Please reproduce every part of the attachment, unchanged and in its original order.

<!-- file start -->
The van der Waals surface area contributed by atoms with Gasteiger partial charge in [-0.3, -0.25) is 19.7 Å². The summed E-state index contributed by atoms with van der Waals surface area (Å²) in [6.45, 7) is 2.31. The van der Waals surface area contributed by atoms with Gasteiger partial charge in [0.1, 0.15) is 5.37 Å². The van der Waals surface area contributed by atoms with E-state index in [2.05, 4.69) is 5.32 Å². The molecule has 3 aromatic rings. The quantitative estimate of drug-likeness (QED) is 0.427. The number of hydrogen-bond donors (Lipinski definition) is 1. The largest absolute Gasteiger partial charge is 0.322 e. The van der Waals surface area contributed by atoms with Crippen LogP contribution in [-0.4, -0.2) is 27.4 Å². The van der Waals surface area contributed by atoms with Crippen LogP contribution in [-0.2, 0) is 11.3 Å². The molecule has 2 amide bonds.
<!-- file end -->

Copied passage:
The van der Waals surface area contributed by atoms with Gasteiger partial charge in [-0.3, -0.25) is 19.7 Å². The summed E-state index contributed by atoms with van der Waals surface area (Å²) in [6.45, 7) is 2.31. The van der Waals surface area contributed by atoms with Gasteiger partial charge in [0.1, 0.15) is 5.37 Å². The van der Waals surface area contributed by atoms with E-state index in [2.05, 4.69) is 5.32 Å². The molecule has 3 aromatic rings. The quantitative estimate of drug-likeness (QED) is 0.427. The number of hydrogen-bond donors (Lipinski definition) is 1. The largest absolute Gasteiger partial charge is 0.322 e. The van der Waals surface area contributed by atoms with Crippen LogP contribution in [-0.4, -0.2) is 27.4 Å². The van der Waals surface area contributed by atoms with Crippen LogP contribution in [-0.2, 0) is 11.3 Å². The molecule has 2 amide bonds.